Helping feral cats and kittens

This lucky kitten, found in a Bay Village garage, was rescued and placed for adoption. Feral cats are often not adoptable, and should be trapped, neutered and returned to their environment.

Last month, a Bay Village police officer asked if I could help a Russell Road resident with a kitten. Responding to its cry, two neighbors pulled a kitten from its hiding place in a cluttered garage, and they didn’t know what to do with it. Bay Village offers no animal control services for cats. 

I took the kitten expecting to quickly place it with a rescue organization, but it is kitten season and all rescues were full. Then the county health department called to ensure that the kitten would be held for 10 days quarantine because the kitten had bitten one of its rescuers. While highly unlikely – the CDC reports only two documented cases of rabies transmission to humans from cats since 1960 – all mammals can contract rabies and it is almost always fatal. However, if the animal is infectious it will become ill or die within 10 days.

This story has a happy ending. Friends of the Bay Village Kennel came to my rescue and paid the kitten’s veterinarian fees. Renamed Liberty because she was born sometime around July 4, the kitten was disease free and thrived. A spot opened at the Animal Rescue Center in Eastlake, where she is available for adoption. But the story raises important questions.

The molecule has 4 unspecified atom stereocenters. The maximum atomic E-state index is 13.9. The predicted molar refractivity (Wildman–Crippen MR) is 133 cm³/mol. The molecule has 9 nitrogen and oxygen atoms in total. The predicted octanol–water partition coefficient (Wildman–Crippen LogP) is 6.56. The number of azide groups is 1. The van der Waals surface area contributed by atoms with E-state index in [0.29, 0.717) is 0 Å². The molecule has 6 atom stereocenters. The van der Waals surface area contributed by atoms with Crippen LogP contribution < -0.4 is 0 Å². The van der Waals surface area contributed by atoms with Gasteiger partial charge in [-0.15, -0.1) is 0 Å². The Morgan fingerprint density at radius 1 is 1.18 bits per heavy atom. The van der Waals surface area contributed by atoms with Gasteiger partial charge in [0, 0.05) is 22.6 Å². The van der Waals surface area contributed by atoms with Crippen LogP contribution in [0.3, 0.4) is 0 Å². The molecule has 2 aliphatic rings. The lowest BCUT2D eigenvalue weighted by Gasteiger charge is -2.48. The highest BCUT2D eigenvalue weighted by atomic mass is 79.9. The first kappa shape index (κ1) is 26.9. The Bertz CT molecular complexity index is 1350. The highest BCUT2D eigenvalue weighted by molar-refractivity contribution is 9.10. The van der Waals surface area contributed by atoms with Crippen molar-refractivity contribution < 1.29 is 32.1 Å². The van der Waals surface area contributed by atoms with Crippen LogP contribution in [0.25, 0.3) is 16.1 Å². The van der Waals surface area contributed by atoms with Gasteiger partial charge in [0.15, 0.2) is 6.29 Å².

What should you do if you come across feral cats or kittens? First, do not try to touch them. Although feral cats are the same species as domesticated cats, they have been born in the wild and are not socialized to humans. They will fight as though their life depends on avoiding capture, and their life often does depend on escaping from well-meaning humans. 

Feral cats that are brought to shelters are not adoptable and are usually killed. For this reason, the Cleveland Animal Protective League will not accept healthy feral cats. Instead, APL encourages residents to trap, neuter and release (TNR) the cats back into the neighborhood where they were found. While in its clinic, APL also vaccinates the cats against rabies and other diseases. You can identify a cat that has been TNR’d by its tipped left ear. For more information on TNR contact the Cleveland APL,

Young feral kittens can be domesticated, but that may not be the best thing for them. Caring for young kittens can be difficult and expensive, and socializing them takes time and patience. Once the kitten is ready, a home must be found and there are not enough homes for all of the cats and kittens needing one.

The experts on feral cats, Alley Cat Allies, recommend that if you want to help a stray kitten, watch it for a while. See whether mom returns, and then watch the family. Feed them so they stay around and learn to trust you, provide shelter if necessary, and when the kittens are old enough, trap them and take them to the APL for TNR.

susan murnane

historian, legal historian, former tax lawyer My book, Bankruptcy in an Industrial Society: The History of the Bankruptcy Court for the Northern District of Ohio will be published by Akron University Press in November.

Read More on Pet Care
Volume 6, Issue 21, Posted 10:16 AM, 10.14.2014